He could survive tomorrow’s ballot. If he doesn’t, his supporters will have to ask themselves what sort of final they want.
Conservative leadership election result, Parliamentary stage, second round. Johnson top, Raab out – Stewart through to next stage.
Hunt stays second, Gove third, Stewart is now fourth – and Javid trails in fifth. Raab’s votes are now up for grabs in the third ballot tomorrow.
Stewart versus Johnson is, like Gladstone versus Disraeli, a clash of opposites, and a wonderful sight for racegoers.
By working closely with Government to target investment, we have rekindled that creative spark that is one again catching the eye of the world.
The International Development Secretary is a marmite candidate among Party members: you love him or you loathe him.
The False Friend, The Stitch-Up, The Spoiler…our guide to all the cunning tactical voting options available to Tory MPs
Inevitably at this stage of the contest, rumours and allegations start to fly of clever-clever schemes, whizzo wheezes and dirty tricks.
Calling Conservatives: New public appointments announced. Chair of the Trade Remedies Authority – and more
Further details enclosed.
Our latest Next Tory Leader survey. Stewart consolidates at second – but almost 40 points behind Johnson, who keeps over half the vote.
A big question today for Conservative MPs is: what sort of final stage, when the contest goes to the members, do they want?
Which MP is backing which candidate. Our named estimates. Johnson 102, Hunt 42, Gove 35, Raab 25, Javid 21, Stewart 14
Here’s our best stab at who is voting for whom, and this list will be updated each morning, as the contest continues.
The Moggcast. Johnson “understands that If we don’t leave by 31st October, there’s no Tory Party to lead”.
Jacob Rees-Mogg mulls the “constitutional problem” of a new Prime Minister not requiring an election. Plus: his memories of 13-year-old Rory Stewart.
His pledge to cut income tax and National Insurance for the lowest paid is one that will resonate well on the doors across Redditch and beyond.
From the blog of the University of Liverpool academic: his detailed breakdown of the contest.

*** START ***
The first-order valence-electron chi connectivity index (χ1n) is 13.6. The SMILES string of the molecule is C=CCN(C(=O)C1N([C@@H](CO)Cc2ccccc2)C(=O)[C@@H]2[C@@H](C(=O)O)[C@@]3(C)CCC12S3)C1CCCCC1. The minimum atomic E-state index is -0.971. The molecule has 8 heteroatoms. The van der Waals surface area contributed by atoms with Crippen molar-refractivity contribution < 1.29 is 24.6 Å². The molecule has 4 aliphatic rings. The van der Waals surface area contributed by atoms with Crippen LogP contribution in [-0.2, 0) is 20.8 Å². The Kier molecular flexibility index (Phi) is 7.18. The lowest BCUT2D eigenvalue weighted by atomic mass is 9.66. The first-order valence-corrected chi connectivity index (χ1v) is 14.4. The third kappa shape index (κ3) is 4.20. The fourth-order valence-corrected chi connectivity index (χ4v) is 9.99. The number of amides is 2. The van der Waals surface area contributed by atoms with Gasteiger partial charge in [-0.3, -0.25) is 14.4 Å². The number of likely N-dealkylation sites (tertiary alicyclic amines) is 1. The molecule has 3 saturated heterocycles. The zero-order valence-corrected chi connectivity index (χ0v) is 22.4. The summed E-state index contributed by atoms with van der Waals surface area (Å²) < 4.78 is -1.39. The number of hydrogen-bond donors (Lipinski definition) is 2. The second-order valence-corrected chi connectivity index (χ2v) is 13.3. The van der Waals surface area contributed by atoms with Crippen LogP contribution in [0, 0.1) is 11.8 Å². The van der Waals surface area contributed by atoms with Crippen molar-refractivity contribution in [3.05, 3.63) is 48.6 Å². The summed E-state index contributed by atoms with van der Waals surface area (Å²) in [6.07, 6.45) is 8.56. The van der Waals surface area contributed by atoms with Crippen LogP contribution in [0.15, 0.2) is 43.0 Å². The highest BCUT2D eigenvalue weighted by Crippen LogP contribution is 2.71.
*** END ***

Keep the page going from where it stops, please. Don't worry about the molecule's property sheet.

Details for 1922 committee hustings, ballot, result, withdrawal and proxy vote timings as the election approaches.
Further details to follow – but if you’re a Party activist here is some information for your diary about the second stage of the contest.
Nadhim Zahawi: Johnson and Raab showed their Brexit commitment by resigning. That’s why we need them both in the final.
If we are to win back voters flirting with the Brexit Party, the Party must use this contest to demonstrate its ironclad commitment to leaving in October.
It’s no good talking tough on ID schemes alone when in-person impersonation is such a small part of the problem.
Our columnist is interviewing each of the Conservative leadership candidates on his LBC show – here’s the sixth.
The Stop Johnson candidate with the most charisma, Stewart, is also the Stop Johnson candidate who is worst placed.
Our hero is lobbied by the teams of four of the candidates – and by the fifth in person…
We need to re-discover our ability to spot the problems our constituents are facing and do something about them.
He secured two big wins for local government during his time as our Secretary of State – on both social care and housing.
From the blog of the University of Liverpool academic: his detailed breakdown of the contest.
Team Johnson allegedly hopes to help Hunt through to the final
‘In an extraordinary allegation, senior Tories told The Sun that MPs on Boris’ books were desperate for their man to face off against the struggling Foreign Secretary – to avoid Michael Gove…One Tory told The Sun: “MPs on Boris’ team are looking at lending Jeremy votes. Boris has so much headroom he can be a master manipulator. It’s like something out of 1930s Chicago. And given it’s a secret ballot there’s no way of stopping it.” Another said: “There’s talk of 15 MPs going across.” Boris got a staggering 114 votes in last week’s first round of voting – more than his three closest competitors combined. His supporters believe he could climb towards 150 in today’s second round after picking up support from Health Secretary Matt Hancock, arch Eurosceptic Esther McVey and their respective followers.’ – The Sun
- On TV tonight there is one crucial question he must answer – The Sun Says
- Leadsom backs him – The Sun
- He enjoys strong approval ratings among Party members – Asa Bennett, Daily Telegraph
- Gauke attacks ‘free and easy’ spending pledges – The Times
- If he wins, expect him to replace at least a third of the Cabinet – Daily Telegraph
- Baker pushes for a harder line on May’s deal – The Guardian
- His fellow candidates lambast his absence from the Lobby hustings – Daily Telegraph
- Who is Carrie Symonds? – The Times
- The BBC and ITV pressure him to answer questions about his children – Daily Mail
Gove: The two finalists should be people who have supported Brexit from the outset
‘As well as having the ability to take on Corbyn, the final two should be candidates who believe in Brexit, who can deliver it and who can unite the party. One of the challenges we’ve faced since 2016 is that we have had people asked to deliver Brexit who don’t really believe in it. They see it as a problem to be managed rather than an opportunity to be seized. This has to change — and the best way of doing that will be to elect a leader who has wanted to leave the European Union from the word go… It would be a mistake to put forward two candidates to the final round who will polarise our party.’ – Michael Gove, The Times